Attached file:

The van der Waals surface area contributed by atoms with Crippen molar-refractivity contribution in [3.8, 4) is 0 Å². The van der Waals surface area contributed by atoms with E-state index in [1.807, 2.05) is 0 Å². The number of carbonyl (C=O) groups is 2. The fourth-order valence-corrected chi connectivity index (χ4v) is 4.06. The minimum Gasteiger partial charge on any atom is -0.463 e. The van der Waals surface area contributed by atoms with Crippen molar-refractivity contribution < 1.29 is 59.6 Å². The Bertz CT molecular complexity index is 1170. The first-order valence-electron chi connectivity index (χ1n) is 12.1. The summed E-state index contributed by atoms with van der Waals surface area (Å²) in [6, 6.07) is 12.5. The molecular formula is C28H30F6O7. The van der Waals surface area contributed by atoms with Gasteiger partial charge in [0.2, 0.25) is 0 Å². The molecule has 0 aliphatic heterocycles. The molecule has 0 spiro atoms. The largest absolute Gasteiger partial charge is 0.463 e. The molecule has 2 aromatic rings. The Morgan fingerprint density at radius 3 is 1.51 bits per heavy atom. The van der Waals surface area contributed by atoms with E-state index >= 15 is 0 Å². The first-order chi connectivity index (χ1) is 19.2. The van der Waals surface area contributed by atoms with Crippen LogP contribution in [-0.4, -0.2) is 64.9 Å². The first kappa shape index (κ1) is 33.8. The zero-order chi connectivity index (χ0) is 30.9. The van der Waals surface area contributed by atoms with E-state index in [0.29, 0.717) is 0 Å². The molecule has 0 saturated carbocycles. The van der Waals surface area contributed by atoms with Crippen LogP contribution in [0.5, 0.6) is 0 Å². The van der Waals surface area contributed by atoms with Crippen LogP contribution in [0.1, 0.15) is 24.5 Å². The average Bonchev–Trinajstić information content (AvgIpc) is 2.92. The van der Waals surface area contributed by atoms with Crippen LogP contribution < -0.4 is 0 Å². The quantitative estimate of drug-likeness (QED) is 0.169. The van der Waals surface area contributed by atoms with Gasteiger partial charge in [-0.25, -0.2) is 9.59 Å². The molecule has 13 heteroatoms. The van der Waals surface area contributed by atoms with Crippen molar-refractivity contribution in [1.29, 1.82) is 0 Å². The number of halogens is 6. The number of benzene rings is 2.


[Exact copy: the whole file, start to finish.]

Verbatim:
The van der Waals surface area contributed by atoms with Crippen molar-refractivity contribution in [3.8, 4) is 0 Å². The van der Waals surface area contributed by atoms with E-state index in [1.807, 2.05) is 0 Å². The number of carbonyl (C=O) groups is 2. The fourth-order valence-corrected chi connectivity index (χ4v) is 4.06. The minimum Gasteiger partial charge on any atom is -0.463 e. The van der Waals surface area contributed by atoms with Crippen molar-refractivity contribution < 1.29 is 59.6 Å². The Bertz CT molecular complexity index is 1170. The first-order valence-electron chi connectivity index (χ1n) is 12.1. The summed E-state index contributed by atoms with van der Waals surface area (Å²) in [6, 6.07) is 12.5. The molecular formula is C28H30F6O7. The van der Waals surface area contributed by atoms with Gasteiger partial charge in [0.2, 0.25) is 0 Å². The molecule has 0 aliphatic heterocycles. The molecule has 0 spiro atoms. The largest absolute Gasteiger partial charge is 0.463 e. The molecule has 2 aromatic rings. The Morgan fingerprint density at radius 3 is 1.51 bits per heavy atom. The van der Waals surface area contributed by atoms with E-state index >= 15 is 0 Å². The first-order chi connectivity index (χ1) is 19.2. The van der Waals surface area contributed by atoms with Crippen LogP contribution in [-0.4, -0.2) is 64.9 Å². The first kappa shape index (κ1) is 33.8. The zero-order chi connectivity index (χ0) is 30.9. The van der Waals surface area contributed by atoms with E-state index in [0.29, 0.717) is 0 Å². The molecule has 0 saturated carbocycles. The van der Waals surface area contributed by atoms with Crippen LogP contribution in [0.5, 0.6) is 0 Å². The van der Waals surface area contributed by atoms with Crippen LogP contribution in [0.1, 0.15) is 24.5 Å². The average Bonchev–Trinajstić information content (AvgIpc) is 2.92. The van der Waals surface area contributed by atoms with Crippen LogP contribution < -0.4 is 0 Å². The quantitative estimate of drug-likeness (QED) is 0.169. The van der Waals surface area contributed by atoms with Gasteiger partial charge in [-0.25, -0.2) is 9.59 Å². The molecule has 13 heteroatoms. The van der Waals surface area contributed by atoms with Crippen molar-refractivity contribution in [1.29, 1.82) is 0 Å². The number of halogens is 6. The number of benzene rings is 2.